The preceding articles in this series have considered the encouraging fact that believers can obey the Great Commission to evangelize the world by taking the Bible as their sole and sufficient guide for faith and practice. Further, Scripture makes clear that they can obey the Great Commission by keeping their focus on the clearly-stated content of the Commission. Naturally, Jesus did not leave His followers without adequate instructions on carrying through with their assignment. In fact, the matter was so urgent that He not only addressed it during His more than three years of earthly teaching, but He also spoke of it several times during His post-resurrection ministry.
Following at least a year and a half of concentrated teaching, our Lord selected twelve of his students for ministry assignment. When Jesus called them, Scripture clearly declares His purpose was to "send them out to preach, and to have power to heal sicknesses, and to cast out demons" (Mark 3:14-15). Just before sending them on their first "solo mission," He gave them instructions not unlike a military briefing from a commander on the eve of battle. Mark relates that, after the instructions, "[T]hey went out and preached that people should repent. And they cast out many demons, and anointed with oil many who were sick, and healed them" (Mark 6:12-13).
In both instances the mission was clear.
It was three-fold in extent. The Twelve were to preach, heal the sick, and cast out demons. Mark joins James in recording that early ministers anointed an ill person with oil as a part of praying for the sick (Mark 6:13). James says, "[L]et them pray over him, anointing him with oil in the name of the Lord" (5:l4).
Jesus gave similar instructions to the Seventy whom He selected and sent forth to minister. Luke records, "After these things the Lord appointed seventy others also, and sent them two and two before his face into every city and place where He Himself was about to go" (10:1). When sending them forth, He told them that they should heal the sick and preach the good news of the coming of the Kingdom of God (10:9).
Luke reports on the results of that first experience on their own. "Then the seventy returned again with joy, saying, Lord, even the demons are subject to us in Your name" (10:17). They, like the Twelve Apostles, had obviously preached, prayed for the sick, and cast out demons. Significantly, Jesus sought to temper their excitement over the subject of demonology. He responded to their enthusiasm by saying, "Behold, I give you the authority to trample on serpents and scorpions, and over all the power of the enemy, and nothing shall by any means hurt you. Nevertheless do not rejoice in this, that the spirits are subject to you, but rather rejoice, because your names are written in heaven (Luke 10:19-20).
The Great Commission in the Gospel of Mark contains the same three elements as the assignment the Lord had given to His workers before the crucifixion (16:15-18). They were to "preach the gospel to every creature," "cast out demons," and "lay hands on the sick." The "sign" of speaking with new tongues implies that they were to do all this only after receiving the Baptism in the Holy Spirit with the evidence of speaking in other tongues.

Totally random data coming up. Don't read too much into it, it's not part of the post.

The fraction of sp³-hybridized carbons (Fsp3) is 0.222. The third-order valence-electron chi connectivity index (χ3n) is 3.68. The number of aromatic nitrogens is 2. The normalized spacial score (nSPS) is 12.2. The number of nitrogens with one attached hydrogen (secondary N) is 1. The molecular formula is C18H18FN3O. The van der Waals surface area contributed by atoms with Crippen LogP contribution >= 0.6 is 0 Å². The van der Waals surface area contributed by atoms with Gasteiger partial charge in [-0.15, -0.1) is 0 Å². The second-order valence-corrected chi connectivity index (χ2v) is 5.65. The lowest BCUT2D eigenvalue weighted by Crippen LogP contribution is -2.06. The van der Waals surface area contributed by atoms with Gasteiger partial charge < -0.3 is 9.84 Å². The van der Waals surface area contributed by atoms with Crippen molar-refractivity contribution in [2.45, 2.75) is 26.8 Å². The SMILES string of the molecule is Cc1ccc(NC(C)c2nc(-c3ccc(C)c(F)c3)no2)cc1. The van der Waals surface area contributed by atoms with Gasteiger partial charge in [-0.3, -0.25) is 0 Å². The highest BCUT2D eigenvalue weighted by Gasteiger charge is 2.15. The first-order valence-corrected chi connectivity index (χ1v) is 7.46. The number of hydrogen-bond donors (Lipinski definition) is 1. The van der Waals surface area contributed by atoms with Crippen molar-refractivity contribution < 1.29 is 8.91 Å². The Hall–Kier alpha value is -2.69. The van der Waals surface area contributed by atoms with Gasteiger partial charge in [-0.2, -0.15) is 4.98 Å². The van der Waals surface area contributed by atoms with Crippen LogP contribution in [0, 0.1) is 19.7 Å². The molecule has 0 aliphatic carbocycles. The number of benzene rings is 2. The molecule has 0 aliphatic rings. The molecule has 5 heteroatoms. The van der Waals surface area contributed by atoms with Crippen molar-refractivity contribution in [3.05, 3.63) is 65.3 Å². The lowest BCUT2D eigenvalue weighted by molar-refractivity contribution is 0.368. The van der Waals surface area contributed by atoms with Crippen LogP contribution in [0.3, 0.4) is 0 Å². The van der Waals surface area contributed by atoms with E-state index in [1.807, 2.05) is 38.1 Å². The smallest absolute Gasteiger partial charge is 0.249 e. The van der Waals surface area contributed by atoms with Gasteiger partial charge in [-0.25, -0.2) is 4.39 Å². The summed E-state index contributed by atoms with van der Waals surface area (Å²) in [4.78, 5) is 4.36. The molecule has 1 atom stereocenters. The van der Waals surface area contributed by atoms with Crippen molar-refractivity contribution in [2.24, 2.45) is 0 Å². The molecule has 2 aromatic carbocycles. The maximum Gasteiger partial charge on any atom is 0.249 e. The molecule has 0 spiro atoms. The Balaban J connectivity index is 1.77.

The other signs promised to accompany their preaching were related to the apostles' ministry to the sick (Mark 16:17-18). The Teacher offered a general promise that if His followers would lay hands on the sick, they would recover. Then He gave specific encouragement to believe for healing in the case of someone who accidentally swallows a poisonous drink. That is the implication of the Lord's reference to "if they drink any deadly thing." His words in no way give believers reason to drink poison in order to display their faith, an erroneous practice followed by some Pentecostal fringe groups.
The Great Commission in Matthew differs much from that in Mark primarily because the two Gospels record different settings and occasions for Jesus' assignment to His followers. Undoubtedly, He spoke of their mission on many occasions during His post-resurrection ministry, but only a few of them are recorded in Scripture. In Mark the audience was the "eleven" (16:14). They were together eating a meal in a house, probably somewhere in the vicinity of Jerusalem. Mark records (14:28; 16:7) that Jesus had ordered them to move north into Galilee, and that is where we find them in the Book of Matthew. They met on a mountainside there (Matt. 28:16).
In Matthew the Commission has only one basic command (28:18-20).
The Book of Acts tells of the last time Jesus spoke with His followers concerning their mission on earth. This exchange occurred just before His ascension into heaven (Acts 1:4-8). As in Matthew, Jesus' emphasis was on the single activity of sharing with the nations of the world the good news about His coming to earth. The disciples were to witness of Him to all, beginning at Jerusalem, then in Judea, then Samaria, then "to the end of the earth."
Even Peter Wagner declares, "We need to understand up front that prayer and spiritual warfare do not in themselves save the lost. No one was ever saved through pulling down strongholds or binding the strongman." Later he correctly declares, "Lost souls are saved only through preaching the gospel of the cross of Christ and His resurrection, followed by repentance and allegiance to Jesus Christ as Lord and Savior." Neil Anderson joins Wagner in declaring that the work of evangelism involves more of a truth encounter than a power encounter.
The Church in the Book of Acts understood that its main assignment was the preaching of the Gospel.